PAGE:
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U.S. sending more troops to Iraq, $415M to Peshmerga for Mosul victory

By
Andrew V. Pestano
Secretary of Defense Ashton Carter made an unscheduled visit to Iraq on Monday where he will meet with various U.S. and Iraqi officials to discuss the possibility of increasing U.S. efforts in the fight against the Islamic State -- particularly during the offensive by Iraqi Security Forces to retake Mosul. File photo by Kevin Dietsch/UPI.
Secretary of Defense Ashton Carter made an unscheduled visit to Iraq on Monday where he will meet with various U.S. and Iraqi officials to discuss the possibility of increasing U.S. efforts in the fight against the Islamic State -- particularly during the offensive by Iraqi Security Forces to retake Mosul. File photo by Kevin Dietsch/UPI. | License Photo

BAGHDAD, April 18 (UPI) -- The United States will increase troop numbers in Iraq, deploy AH-64 Apache helicopters and help fund Kurdish Peshmerga with up to $415 million amid the effort to retake Mosul from the Islamic State.

Pentagon spokesman Peter Cook announced "new accelerants" to defeat the Islamic State, also known as Daesh, ISIL and ISIS.

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"List includes additional advisors, firepower, and financial aid to the [Peshmerga]," Cook wrote on Twitter. "New accelerants are about accelerating the defeat of ISIL by, with, and through the government of Iraq."

The announcement follows a unscheduled visit by U.S. Secretary of Defense Ashton Carter to Iraq on Monday to discuss increasing U.S. military efforts.

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Carter met with Lt. Gen. Sean McFarland, the U.S. commander in charge of the coalition campaign against the Islamic State; Iraqi Prime Minister Haider al-Abadi; and Iraqi Defense Minister Khaled al-Obeidi.

The officials were expected to discuss increasing U.S. troops among other strategies on how the United States can help Iraqi Security Forces defeat the Islamic State. Carter also held a conference call with Iraqi Kurdistan President Massoud Barzani.

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"We are looking to do more," Carter previously said while at the Dhafra Air Base near Abu Dhabi, the capital of the United Arab Emirates. "That ranges from in the air to on the ground. You should expect to see us doing more."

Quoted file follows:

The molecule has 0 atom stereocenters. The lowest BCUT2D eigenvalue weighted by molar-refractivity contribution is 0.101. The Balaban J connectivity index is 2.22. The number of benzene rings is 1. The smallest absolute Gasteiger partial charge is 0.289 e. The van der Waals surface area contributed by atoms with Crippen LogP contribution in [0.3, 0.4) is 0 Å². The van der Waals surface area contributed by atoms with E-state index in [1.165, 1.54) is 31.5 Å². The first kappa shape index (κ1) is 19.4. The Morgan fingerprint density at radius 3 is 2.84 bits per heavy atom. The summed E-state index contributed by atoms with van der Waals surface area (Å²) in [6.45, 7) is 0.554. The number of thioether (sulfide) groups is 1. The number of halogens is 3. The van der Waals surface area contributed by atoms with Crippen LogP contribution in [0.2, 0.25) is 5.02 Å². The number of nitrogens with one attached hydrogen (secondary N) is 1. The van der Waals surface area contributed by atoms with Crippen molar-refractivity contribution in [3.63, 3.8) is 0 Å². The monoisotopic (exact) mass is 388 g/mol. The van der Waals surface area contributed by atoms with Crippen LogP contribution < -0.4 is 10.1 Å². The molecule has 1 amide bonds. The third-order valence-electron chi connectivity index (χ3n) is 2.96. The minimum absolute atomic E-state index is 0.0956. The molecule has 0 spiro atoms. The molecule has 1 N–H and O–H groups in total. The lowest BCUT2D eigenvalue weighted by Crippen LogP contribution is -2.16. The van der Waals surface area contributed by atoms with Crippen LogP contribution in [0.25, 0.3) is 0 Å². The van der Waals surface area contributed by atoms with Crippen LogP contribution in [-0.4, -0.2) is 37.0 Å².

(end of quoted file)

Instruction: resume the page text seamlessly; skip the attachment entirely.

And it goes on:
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Mosul is considered one of the most important battles in the violent quagmire against the Islamic State in Iraq.

Since U.S. coalition began airstrikes against IS targets in August 2014, about 7,500 airstrikes have been conducted in Iraq and about 3,700 have been launched in Syria. The Islamic State -- also identified as Daesh, ISIS and ISIL -- in June 2014 seized control of Mosul, Iraq's second-largest city with a population of about 2 million.

"Everyone knows the fight of Iraq is the fight for Mosul," a senior U.S. defense official traveling with Carter told reporters, Stars and Stripes reported. "Mosul is the end game in Iraq."

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The official said that the United States is not suggesting significantly increasing the presence of U.S. forces on the ground.

"We are not looking for a big footprint and the Iraqis certainly will be supportive of things that are directly connected to capabilities that they feel their soldiers need do the fight," the official said, suggesting that U.S. presence previously helped Iraqis take back the city of Ramadi.

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Iraqi Security Forces launched an offensive to retake the city of Mosul away from Islamic State control in March. The effort began by isolating the city from surrounding areas and slowly chipping away at IS territory and supply routes.

The ground offensive is supported by U.S.-led coalition airstrikes. On Sunday, it was reported that the Iraqi Air Force launched airstrikes that destroyed three Islamic State headquarters, killing at least 17 IS members, including Ahmed Qasim al-Farahat, an IS financial operator.

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